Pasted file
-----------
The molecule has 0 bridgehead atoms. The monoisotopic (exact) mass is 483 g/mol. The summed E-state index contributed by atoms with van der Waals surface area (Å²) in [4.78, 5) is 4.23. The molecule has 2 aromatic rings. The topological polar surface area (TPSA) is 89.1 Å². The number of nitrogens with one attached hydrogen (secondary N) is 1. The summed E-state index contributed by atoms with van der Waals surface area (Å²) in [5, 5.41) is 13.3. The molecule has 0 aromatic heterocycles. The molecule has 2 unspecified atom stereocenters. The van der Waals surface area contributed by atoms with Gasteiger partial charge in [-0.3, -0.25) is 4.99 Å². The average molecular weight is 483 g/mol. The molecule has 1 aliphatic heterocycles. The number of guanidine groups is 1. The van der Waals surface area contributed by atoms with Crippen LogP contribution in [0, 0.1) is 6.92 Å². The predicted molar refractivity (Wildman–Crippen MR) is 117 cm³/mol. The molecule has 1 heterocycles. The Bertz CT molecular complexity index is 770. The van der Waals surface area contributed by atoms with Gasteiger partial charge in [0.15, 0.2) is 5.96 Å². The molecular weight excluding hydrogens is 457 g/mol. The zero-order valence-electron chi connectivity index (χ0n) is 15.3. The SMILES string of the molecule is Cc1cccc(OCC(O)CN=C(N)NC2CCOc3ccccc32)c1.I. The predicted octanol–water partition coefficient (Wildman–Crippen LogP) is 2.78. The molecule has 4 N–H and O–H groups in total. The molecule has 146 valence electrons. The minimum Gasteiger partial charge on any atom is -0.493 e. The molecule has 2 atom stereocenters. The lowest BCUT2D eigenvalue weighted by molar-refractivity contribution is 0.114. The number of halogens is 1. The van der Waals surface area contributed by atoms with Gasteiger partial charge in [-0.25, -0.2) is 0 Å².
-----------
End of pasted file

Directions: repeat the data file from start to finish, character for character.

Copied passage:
The molecule has 0 bridgehead atoms. The monoisotopic (exact) mass is 483 g/mol. The summed E-state index contributed by atoms with van der Waals surface area (Å²) in [4.78, 5) is 4.23. The molecule has 2 aromatic rings. The topological polar surface area (TPSA) is 89.1 Å². The number of nitrogens with one attached hydrogen (secondary N) is 1. The summed E-state index contributed by atoms with van der Waals surface area (Å²) in [5, 5.41) is 13.3. The molecule has 0 aromatic heterocycles. The molecule has 2 unspecified atom stereocenters. The van der Waals surface area contributed by atoms with Gasteiger partial charge in [-0.3, -0.25) is 4.99 Å². The average molecular weight is 483 g/mol. The molecule has 1 aliphatic heterocycles. The number of guanidine groups is 1. The van der Waals surface area contributed by atoms with Crippen LogP contribution in [0, 0.1) is 6.92 Å². The predicted molar refractivity (Wildman–Crippen MR) is 117 cm³/mol. The molecule has 1 heterocycles. The Bertz CT molecular complexity index is 770. The van der Waals surface area contributed by atoms with Gasteiger partial charge in [0.15, 0.2) is 5.96 Å². The molecular weight excluding hydrogens is 457 g/mol. The zero-order valence-electron chi connectivity index (χ0n) is 15.3. The SMILES string of the molecule is Cc1cccc(OCC(O)CN=C(N)NC2CCOc3ccccc32)c1.I. The predicted octanol–water partition coefficient (Wildman–Crippen LogP) is 2.78. The molecule has 4 N–H and O–H groups in total. The molecule has 146 valence electrons. The minimum Gasteiger partial charge on any atom is -0.493 e. The molecule has 2 atom stereocenters. The lowest BCUT2D eigenvalue weighted by molar-refractivity contribution is 0.114. The number of halogens is 1. The van der Waals surface area contributed by atoms with Gasteiger partial charge in [-0.25, -0.2) is 0 Å².